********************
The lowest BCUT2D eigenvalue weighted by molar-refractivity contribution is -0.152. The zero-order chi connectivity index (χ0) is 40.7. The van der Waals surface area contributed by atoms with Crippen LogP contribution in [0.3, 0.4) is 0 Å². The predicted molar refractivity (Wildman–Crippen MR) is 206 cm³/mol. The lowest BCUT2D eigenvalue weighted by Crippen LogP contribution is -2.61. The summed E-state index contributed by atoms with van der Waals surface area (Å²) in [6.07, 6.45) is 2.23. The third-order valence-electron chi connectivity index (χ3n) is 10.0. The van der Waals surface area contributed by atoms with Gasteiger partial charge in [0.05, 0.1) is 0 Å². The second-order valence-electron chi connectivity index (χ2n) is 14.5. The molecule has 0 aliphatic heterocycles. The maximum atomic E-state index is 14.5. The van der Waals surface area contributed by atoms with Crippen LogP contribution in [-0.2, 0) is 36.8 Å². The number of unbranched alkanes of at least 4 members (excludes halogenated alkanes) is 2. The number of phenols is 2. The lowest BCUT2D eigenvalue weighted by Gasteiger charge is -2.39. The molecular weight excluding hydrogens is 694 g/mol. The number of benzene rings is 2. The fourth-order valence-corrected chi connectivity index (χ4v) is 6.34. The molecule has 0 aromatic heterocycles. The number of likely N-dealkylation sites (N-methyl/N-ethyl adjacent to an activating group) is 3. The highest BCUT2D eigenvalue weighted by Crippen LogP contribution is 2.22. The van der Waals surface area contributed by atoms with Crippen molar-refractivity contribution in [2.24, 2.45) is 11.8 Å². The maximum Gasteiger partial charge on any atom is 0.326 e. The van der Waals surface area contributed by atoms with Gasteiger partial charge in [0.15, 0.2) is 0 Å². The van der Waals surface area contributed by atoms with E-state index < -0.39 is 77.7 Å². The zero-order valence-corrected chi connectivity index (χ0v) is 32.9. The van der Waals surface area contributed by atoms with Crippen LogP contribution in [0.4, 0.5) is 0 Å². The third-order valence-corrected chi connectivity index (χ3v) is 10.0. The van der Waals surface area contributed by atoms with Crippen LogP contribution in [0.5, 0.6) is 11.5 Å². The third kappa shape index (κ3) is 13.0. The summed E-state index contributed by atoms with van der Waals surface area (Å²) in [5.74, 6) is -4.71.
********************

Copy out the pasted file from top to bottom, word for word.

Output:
The lowest BCUT2D eigenvalue weighted by molar-refractivity contribution is -0.152. The zero-order chi connectivity index (χ0) is 40.7. The van der Waals surface area contributed by atoms with Crippen LogP contribution in [0.3, 0.4) is 0 Å². The predicted molar refractivity (Wildman–Crippen MR) is 206 cm³/mol. The lowest BCUT2D eigenvalue weighted by Crippen LogP contribution is -2.61. The summed E-state index contributed by atoms with van der Waals surface area (Å²) in [6.07, 6.45) is 2.23. The third-order valence-electron chi connectivity index (χ3n) is 10.0. The van der Waals surface area contributed by atoms with Gasteiger partial charge in [0.05, 0.1) is 0 Å². The second-order valence-electron chi connectivity index (χ2n) is 14.5. The molecule has 0 aliphatic heterocycles. The maximum atomic E-state index is 14.5. The van der Waals surface area contributed by atoms with Crippen LogP contribution in [-0.2, 0) is 36.8 Å². The number of unbranched alkanes of at least 4 members (excludes halogenated alkanes) is 2. The number of phenols is 2. The lowest BCUT2D eigenvalue weighted by Gasteiger charge is -2.39. The molecular weight excluding hydrogens is 694 g/mol. The number of benzene rings is 2. The fourth-order valence-corrected chi connectivity index (χ4v) is 6.34. The molecule has 0 aromatic heterocycles. The number of likely N-dealkylation sites (N-methyl/N-ethyl adjacent to an activating group) is 3. The highest BCUT2D eigenvalue weighted by Crippen LogP contribution is 2.22. The van der Waals surface area contributed by atoms with Crippen molar-refractivity contribution in [2.24, 2.45) is 11.8 Å². The maximum Gasteiger partial charge on any atom is 0.326 e. The van der Waals surface area contributed by atoms with Gasteiger partial charge in [0.15, 0.2) is 0 Å². The van der Waals surface area contributed by atoms with E-state index < -0.39 is 77.7 Å². The zero-order valence-corrected chi connectivity index (χ0v) is 32.9. The van der Waals surface area contributed by atoms with Crippen LogP contribution in [0.4, 0.5) is 0 Å². The third-order valence-corrected chi connectivity index (χ3v) is 10.0. The van der Waals surface area contributed by atoms with Crippen LogP contribution in [0.5, 0.6) is 11.5 Å². The third kappa shape index (κ3) is 13.0. The summed E-state index contributed by atoms with van der Waals surface area (Å²) in [5.74, 6) is -4.71.